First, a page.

If you’re anything like me, then you love to eat. And you really like to eat out. My family loves to find new restaurants around town and try them out; “chain” restaurant is kind of a bad word in my house. So, if you’ve ever eaten out, then you know the idea behind a menu–you are offered a variety of choices of yummy things to eat. Most times you will choose a main course, side dishes and dessert. Maybe if you’re really hungry, or if something looks really interesting, you might add an appetizer to your meal.
Ok, so what? This is a blog about school, about education. Why all the restaurant talk? Well, if you’ve spent any time in our classroom lately, or if you’ve seen a 5th grade homework sheet this year at school, then you’re familiar with the idea of a menu. But why, you ask, would you use a menu in school?
Let me tell you. 🙂
The big idea that makes a restaurant menu work, that makes it desirable, is the idea of choice. When you sit down to eat, no one tells you “Eat this. Chew it 25 times. Swallow it.” You’re not forced to eat things you don’t want to (well, unless maybe you’re a kid!), and there are many ways to achieve your goal of filling your empty stomach.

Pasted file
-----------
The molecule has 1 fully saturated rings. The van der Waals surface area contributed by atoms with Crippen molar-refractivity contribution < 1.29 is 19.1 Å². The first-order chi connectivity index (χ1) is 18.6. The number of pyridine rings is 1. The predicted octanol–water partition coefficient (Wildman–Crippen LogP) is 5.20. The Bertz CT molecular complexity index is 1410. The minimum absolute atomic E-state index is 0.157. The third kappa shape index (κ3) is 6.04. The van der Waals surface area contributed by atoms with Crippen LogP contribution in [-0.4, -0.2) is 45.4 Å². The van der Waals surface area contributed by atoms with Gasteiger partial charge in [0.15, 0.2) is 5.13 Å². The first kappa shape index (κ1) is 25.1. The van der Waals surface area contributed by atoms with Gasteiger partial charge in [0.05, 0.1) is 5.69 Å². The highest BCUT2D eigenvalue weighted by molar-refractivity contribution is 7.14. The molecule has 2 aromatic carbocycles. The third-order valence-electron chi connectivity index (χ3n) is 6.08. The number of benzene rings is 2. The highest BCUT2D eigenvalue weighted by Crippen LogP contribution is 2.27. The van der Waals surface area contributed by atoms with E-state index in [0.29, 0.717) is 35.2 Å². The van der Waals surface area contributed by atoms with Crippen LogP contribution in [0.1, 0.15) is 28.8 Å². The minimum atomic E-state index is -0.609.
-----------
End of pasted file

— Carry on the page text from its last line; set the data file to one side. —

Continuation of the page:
That’s what we’re trying to do with menus in school. We have a goal–based on subject and unit–and then students are given a choice of ways to show their knowledge and learning related to that subject. The idea is not new, really; I’ve been doing a variation of it for years. Long ago we called them “invitations” or had a list of “must-dos and can-dos”, but the idea behind it is the same: children are going to have more ownership over their work and probably ‘dig in’ and little deeper when they have choice in what they do and what the final product looks like.
Here are some examples of menus we’ve used this year so far:
I must add, though, that besides giving students a say in what their work looks like, menus are an important tool in differentiation. The categories are tiered, so that every learner can be engaged wherever they are in their understanding of the concept; the main course is something that everyone can do (still at their own level with their own creativity), side dishes are a little deeper, and then desserts are activities and projects that allow and enable students to stretch themselves and think in a deeper way. Everyone in my classroom has their needs met regardless of what they are, and everyone has activities that are appropriate for them.
So, are you hungry for learning? Menus are for you. 🙂